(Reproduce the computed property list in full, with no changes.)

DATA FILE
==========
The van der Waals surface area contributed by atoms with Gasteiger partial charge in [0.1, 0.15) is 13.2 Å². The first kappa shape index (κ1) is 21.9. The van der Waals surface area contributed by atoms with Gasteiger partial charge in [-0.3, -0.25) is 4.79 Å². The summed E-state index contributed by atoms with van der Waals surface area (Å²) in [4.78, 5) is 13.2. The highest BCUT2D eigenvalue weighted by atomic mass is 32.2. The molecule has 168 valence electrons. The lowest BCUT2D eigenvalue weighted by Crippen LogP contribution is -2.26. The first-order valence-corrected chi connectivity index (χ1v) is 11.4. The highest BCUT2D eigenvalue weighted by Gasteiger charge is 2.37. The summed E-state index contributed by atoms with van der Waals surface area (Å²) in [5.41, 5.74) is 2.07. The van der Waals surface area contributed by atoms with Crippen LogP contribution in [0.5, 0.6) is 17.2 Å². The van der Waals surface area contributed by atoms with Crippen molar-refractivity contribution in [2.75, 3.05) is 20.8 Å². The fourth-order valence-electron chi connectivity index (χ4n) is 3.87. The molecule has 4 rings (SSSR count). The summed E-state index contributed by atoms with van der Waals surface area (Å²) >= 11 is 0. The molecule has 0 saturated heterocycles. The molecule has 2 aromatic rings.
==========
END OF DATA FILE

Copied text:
The van der Waals surface area contributed by atoms with Gasteiger partial charge in [0.1, 0.15) is 13.2 Å². The first kappa shape index (κ1) is 21.9. The van der Waals surface area contributed by atoms with Gasteiger partial charge in [-0.3, -0.25) is 4.79 Å². The summed E-state index contributed by atoms with van der Waals surface area (Å²) in [4.78, 5) is 13.2. The highest BCUT2D eigenvalue weighted by atomic mass is 32.2. The molecule has 168 valence electrons. The lowest BCUT2D eigenvalue weighted by Crippen LogP contribution is -2.26. The first-order valence-corrected chi connectivity index (χ1v) is 11.4. The highest BCUT2D eigenvalue weighted by Gasteiger charge is 2.37. The summed E-state index contributed by atoms with van der Waals surface area (Å²) in [5.41, 5.74) is 2.07. The van der Waals surface area contributed by atoms with Crippen LogP contribution in [0.5, 0.6) is 17.2 Å². The van der Waals surface area contributed by atoms with Crippen molar-refractivity contribution in [2.75, 3.05) is 20.8 Å². The fourth-order valence-electron chi connectivity index (χ4n) is 3.87. The molecule has 4 rings (SSSR count). The summed E-state index contributed by atoms with van der Waals surface area (Å²) >= 11 is 0. The molecule has 0 saturated heterocycles. The molecule has 2 aromatic rings.